Florida homeowners had reduced their flood insurance coverage in the years before Hurricane Ian dumped up to 15 inches of rain on the state, inundating coastal and inland areas.
Only a small number of residences in two of Florida’s hardest-hit inland counties are covered by flood insurance. The percentage of protected homes is higher in coastal areas that sustained the most damage, but still, is over 50% in just one of the affected counties, according to an analysis by Neptune Flood, a private-sector flood-insurance provider.
In all locations pummeled by Ian, the percentage of homes covered by flood policies is down from five years ago.
The widespread lack of flood insurance will force many people to seek federal disaster assistance in the form of grants and loans. This will slow efforts to rebuild as people patch together funds.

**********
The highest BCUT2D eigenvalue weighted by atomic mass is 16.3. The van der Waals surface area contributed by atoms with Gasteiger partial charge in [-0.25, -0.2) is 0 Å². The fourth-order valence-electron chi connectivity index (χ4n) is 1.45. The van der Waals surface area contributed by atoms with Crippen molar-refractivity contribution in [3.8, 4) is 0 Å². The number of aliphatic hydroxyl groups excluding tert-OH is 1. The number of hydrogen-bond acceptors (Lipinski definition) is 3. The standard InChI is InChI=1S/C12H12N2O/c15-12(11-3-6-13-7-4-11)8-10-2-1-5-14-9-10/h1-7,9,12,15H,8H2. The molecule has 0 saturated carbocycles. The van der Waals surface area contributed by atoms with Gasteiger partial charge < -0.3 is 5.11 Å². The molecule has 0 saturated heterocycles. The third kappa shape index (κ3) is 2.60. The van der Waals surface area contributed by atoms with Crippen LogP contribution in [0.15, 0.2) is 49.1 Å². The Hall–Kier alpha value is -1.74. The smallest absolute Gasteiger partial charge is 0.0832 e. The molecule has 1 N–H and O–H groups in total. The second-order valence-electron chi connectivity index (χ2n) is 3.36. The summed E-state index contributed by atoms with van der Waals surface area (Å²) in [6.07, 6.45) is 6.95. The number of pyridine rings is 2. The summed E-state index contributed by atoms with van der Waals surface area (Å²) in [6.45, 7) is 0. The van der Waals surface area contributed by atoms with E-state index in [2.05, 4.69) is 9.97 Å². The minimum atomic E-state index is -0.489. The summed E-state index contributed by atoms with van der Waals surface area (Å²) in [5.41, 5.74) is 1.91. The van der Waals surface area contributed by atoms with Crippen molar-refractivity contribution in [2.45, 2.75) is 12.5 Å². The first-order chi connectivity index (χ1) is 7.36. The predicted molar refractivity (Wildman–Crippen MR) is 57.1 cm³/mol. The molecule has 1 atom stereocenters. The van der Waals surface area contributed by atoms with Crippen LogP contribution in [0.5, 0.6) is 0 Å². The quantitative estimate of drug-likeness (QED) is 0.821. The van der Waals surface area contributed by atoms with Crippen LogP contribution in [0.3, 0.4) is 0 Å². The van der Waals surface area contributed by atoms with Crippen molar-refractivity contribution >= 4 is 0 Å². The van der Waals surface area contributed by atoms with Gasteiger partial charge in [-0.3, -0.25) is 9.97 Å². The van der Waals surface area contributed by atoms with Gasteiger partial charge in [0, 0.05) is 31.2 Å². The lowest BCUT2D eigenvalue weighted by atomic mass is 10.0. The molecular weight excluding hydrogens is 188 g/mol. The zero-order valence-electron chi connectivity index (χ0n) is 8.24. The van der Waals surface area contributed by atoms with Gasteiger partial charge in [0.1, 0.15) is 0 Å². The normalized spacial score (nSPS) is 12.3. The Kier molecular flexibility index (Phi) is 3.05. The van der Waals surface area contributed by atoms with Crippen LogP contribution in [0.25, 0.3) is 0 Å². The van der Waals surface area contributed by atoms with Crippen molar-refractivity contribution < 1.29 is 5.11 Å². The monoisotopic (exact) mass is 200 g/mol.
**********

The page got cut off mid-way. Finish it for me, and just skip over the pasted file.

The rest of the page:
Why Don’t Many Florida Homeowners Have Flood Insurance?
Hurricane Ian, like many prior disasters, impacted people who thought they were living in a safe area. One reason for this is that the Federal Emergency Management Agency’s (FEMA) flood insurance requirements don’t capture current risk. Flood insurance is required for homeowners who have a federally backed mortgage and live in designated high-risk flood areas. Those areas are based on FEMA’s flood maps, which are often outdated and don’t account for the increased risk of catastrophic events due to climate change.
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